Someone asked if I could explain the shortcomings of labels, as described by Del Thomas. I actually agree with her, although I also agree with the art-minded people who only want to sign their work and hope someone recognizes that name in the future. So there’s two parts of the label in quilting: the name/signature and the contact info/additional info about the quilt, like who it was made for and why (wedding, birth, etc.). It’s hard to ignore the history of quilts being given as gifts for significant events, and surely the labels should give the history of the quilt in those situations. They have much more meaning if we know it was made in 2013 for the first grandchild.
So why would we need a label for an art quilt? Some would argue we don’t, that if Picasso paints a painting, he signs it, and everyone knows who it is.
That said, at the time, did his signature mean that you knew how to find him? I mean, I would recognize, say, Hockney’s signature, and I could use The Google to locate him in general, and maybe even find a gallery (or 700) that represented him, but if I wanted a commission from him or to purchase a particular piece, then I would be out of luck, unless I emailed all 700 galleries until the one that actually had access to him (or his agent) answered back.
So the label must have some purpose besides the signature. I do actually agree that we should be signing our art quilts on the front. Do I do this? No. I always forget. I would have to do it in pen, too, since I really don’t like the signed-in-stitches version unless it’s not totally obvious and detracting from the image, which is difficult, because of the texture added by the stitching. It’s difficult in the regular arts as well, though, so you just have to find a way to make it work. Maybe the key is to stitch it on the top, before it’s quilted, and then quilt over it? I may have to experiment with this. Some people have a stamp with a chop or a signature that they use. I think you might as well sign for real in that case.
The label, though…if I buy a piece of art, say a painting or a print or a photo, I want to be able to contact the artist again in case I want to buy more, right? So the artist needs to provide that information. In this day and age, it would be nice to say that all artists are online and easy to find, but all you need to do is look at my post on Quilt Visions: Brainstorms (or any other art review) to know that many artists aren’t easy to find at all. If you buy a piece of non-fiber art, usually the artist attaches their business card to the back. So you have a signature on the front and contact info on the back…if you want to have someone ever find you again. Presumably, some significantly reclusive artists want no one to find them ever. I’m not that artist.
I don’t print my own labels; I know people who do, but I’m not that organized. I just hand-write the info.
Sorry. I did block out my home address and phone numbers. Obviously I don’t care about my label being all straight lines either.
One thing I learned late in life to plan for is the odd show that requires a bottom slat…because if you don’t put the label high enough, you will have to do what I did…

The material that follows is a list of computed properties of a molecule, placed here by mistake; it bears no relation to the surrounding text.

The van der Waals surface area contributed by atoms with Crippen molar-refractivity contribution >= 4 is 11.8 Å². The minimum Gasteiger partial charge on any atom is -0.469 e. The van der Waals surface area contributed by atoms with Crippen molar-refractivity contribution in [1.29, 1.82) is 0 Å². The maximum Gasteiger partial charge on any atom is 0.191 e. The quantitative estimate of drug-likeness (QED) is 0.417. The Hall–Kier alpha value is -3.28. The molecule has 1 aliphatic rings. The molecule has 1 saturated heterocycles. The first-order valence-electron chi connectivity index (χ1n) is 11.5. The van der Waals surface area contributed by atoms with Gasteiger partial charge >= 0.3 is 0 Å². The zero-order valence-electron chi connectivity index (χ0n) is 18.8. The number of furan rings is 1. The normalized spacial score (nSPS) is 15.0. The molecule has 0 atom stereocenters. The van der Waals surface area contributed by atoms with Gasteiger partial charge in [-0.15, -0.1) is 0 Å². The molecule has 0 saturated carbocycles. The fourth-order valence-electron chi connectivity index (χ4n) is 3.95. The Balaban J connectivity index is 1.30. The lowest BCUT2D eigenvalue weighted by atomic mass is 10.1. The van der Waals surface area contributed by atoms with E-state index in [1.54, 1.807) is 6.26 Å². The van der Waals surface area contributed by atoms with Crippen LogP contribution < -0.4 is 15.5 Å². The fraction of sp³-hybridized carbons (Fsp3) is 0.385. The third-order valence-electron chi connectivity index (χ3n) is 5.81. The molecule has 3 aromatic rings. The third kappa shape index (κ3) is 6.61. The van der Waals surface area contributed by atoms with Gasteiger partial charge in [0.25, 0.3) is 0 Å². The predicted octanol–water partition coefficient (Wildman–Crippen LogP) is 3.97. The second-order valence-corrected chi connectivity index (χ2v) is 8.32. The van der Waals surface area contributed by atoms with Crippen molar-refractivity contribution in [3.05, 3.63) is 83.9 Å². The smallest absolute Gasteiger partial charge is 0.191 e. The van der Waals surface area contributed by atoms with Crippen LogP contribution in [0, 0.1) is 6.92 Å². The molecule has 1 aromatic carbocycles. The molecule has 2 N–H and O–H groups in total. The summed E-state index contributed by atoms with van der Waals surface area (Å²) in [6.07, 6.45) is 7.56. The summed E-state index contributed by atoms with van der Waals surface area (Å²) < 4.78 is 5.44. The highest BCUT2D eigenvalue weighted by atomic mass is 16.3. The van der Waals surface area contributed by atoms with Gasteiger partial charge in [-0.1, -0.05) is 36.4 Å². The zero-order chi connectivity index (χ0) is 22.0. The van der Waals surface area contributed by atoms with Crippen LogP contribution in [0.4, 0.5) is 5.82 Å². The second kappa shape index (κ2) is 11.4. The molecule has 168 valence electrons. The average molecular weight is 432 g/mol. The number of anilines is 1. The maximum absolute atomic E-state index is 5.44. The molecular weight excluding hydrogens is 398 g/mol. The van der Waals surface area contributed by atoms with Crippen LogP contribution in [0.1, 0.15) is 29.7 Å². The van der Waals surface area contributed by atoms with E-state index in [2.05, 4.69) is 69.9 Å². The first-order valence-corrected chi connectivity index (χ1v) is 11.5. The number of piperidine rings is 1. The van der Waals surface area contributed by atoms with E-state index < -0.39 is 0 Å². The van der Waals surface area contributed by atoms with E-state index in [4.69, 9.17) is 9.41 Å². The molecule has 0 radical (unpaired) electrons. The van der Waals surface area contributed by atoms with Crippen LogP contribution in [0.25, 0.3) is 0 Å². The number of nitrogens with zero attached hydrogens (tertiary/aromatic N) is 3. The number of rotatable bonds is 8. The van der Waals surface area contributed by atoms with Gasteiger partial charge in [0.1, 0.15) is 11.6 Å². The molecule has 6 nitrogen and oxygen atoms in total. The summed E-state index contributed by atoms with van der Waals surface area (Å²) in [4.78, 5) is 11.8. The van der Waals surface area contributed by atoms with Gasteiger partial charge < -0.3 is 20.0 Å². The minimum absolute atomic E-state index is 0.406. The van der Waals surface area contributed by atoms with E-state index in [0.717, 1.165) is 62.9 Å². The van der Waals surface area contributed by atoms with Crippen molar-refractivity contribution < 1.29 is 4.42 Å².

I’m trying to train myself to put bottom sleeves on my bigger (wider) quilts…they do hang better. But even if I don’t, I try to remember to put the label up higher, so in case I have to add a sleeve, I won’t be making it look this lame again. I just realized I also put the date of the quilt. I’m not sure why I put the month…it’s more for me than for anyone else. I like knowing what happened when. In my personal notes, I even put the DAY I finished it. Yes. I have issues.
While I was looking for pictures for this post (I like pictures), I found this great example of a “label” on the back of the info, but also a printed card attached to the back with CARE instructions.
I would argue that the contact info is not complete, obviously, but it does list materials and specific care instructions. In fact, Fountain Street Fine Art (which is where that picture came from) wrote a great post on shipping work related to encaustics, which aren’t quilts, but do require special care. Why aren’t we supplying care instructions on the back? Fabric does have specific instructions…I know many who provide those separately, but if you’re like me, you file that stuff Never To Be Found Again. Maybe it belongs on the back (OK, a small piece just got very crowded).
So back to quilt ART labels. I say sign your quilt. On the front. Like an artist, because you are one. I’m going to make an effort to try that this year (with the next quilt). THEN put your contact info on the back and any necessary care instructions for the piece.
What do people need in order to find you? Name, website, email, phone number. I always put my home address as well, in case my quilt gets separated from its box. I’ve heard too many horror stories from users of UPS, FedEx, and the post office. I actually fuse AND hand stitch labels on the back…heard other horror stories about labels being removed and people pretending someone else’s quilt is theirs. I put both home (yes, I still have a land line…have to where I live) and cell numbers. I also sign the back, but I don’t know that it’s necessary if you sign the front? Although if you stitch your signature, someone could remove that…but I guess if you sign with pen, they could applique over it. There’s only so much paranoia your art can handle…
So. Be an artist and sign your work. Then make sure your fans can find you. If you don’t have a website, that’s a whole ‘nother issue. If you want to sell stuff, you need to have something, whether a blog or Etsy or even Flickr (but don’t expect to sell much). I hope that helps…readers, as always, your wish is my command (um. OK. That’s not true. This topic was just easy to write about and I have a fairly strong, although evolving, opinion).